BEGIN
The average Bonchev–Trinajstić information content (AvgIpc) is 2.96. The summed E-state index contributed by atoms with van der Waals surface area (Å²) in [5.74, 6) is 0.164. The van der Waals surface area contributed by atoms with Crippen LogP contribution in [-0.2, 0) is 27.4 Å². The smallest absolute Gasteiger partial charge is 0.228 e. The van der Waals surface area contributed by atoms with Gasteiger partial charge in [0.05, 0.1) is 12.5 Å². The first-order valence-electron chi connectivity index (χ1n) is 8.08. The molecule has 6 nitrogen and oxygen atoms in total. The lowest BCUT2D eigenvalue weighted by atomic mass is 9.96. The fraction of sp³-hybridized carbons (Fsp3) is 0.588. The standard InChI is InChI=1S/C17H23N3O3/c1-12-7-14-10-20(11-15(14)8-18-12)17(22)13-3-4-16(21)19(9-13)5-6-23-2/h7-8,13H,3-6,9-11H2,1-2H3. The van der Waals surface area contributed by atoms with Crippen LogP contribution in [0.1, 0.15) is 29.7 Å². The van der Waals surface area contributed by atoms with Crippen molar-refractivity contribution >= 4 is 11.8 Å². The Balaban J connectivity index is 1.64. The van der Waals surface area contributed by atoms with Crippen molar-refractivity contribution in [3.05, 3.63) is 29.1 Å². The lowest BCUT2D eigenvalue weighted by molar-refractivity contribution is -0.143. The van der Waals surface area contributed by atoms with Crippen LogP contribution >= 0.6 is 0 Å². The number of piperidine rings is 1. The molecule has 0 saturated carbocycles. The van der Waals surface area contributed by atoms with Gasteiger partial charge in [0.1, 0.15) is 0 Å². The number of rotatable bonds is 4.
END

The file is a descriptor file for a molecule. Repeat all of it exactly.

The average Bonchev–Trinajstić information content (AvgIpc) is 2.96. The summed E-state index contributed by atoms with van der Waals surface area (Å²) in [5.74, 6) is 0.164. The van der Waals surface area contributed by atoms with Crippen LogP contribution in [-0.2, 0) is 27.4 Å². The smallest absolute Gasteiger partial charge is 0.228 e. The van der Waals surface area contributed by atoms with Gasteiger partial charge in [0.05, 0.1) is 12.5 Å². The first-order valence-electron chi connectivity index (χ1n) is 8.08. The molecule has 6 nitrogen and oxygen atoms in total. The lowest BCUT2D eigenvalue weighted by atomic mass is 9.96. The fraction of sp³-hybridized carbons (Fsp3) is 0.588. The standard InChI is InChI=1S/C17H23N3O3/c1-12-7-14-10-20(11-15(14)8-18-12)17(22)13-3-4-16(21)19(9-13)5-6-23-2/h7-8,13H,3-6,9-11H2,1-2H3. The van der Waals surface area contributed by atoms with Crippen LogP contribution in [0.1, 0.15) is 29.7 Å². The van der Waals surface area contributed by atoms with Crippen molar-refractivity contribution >= 4 is 11.8 Å². The Balaban J connectivity index is 1.64. The van der Waals surface area contributed by atoms with Crippen molar-refractivity contribution in [3.05, 3.63) is 29.1 Å². The lowest BCUT2D eigenvalue weighted by molar-refractivity contribution is -0.143. The van der Waals surface area contributed by atoms with Crippen LogP contribution >= 0.6 is 0 Å². The number of piperidine rings is 1. The molecule has 0 saturated carbocycles. The van der Waals surface area contributed by atoms with Gasteiger partial charge in [0.1, 0.15) is 0 Å². The number of rotatable bonds is 4.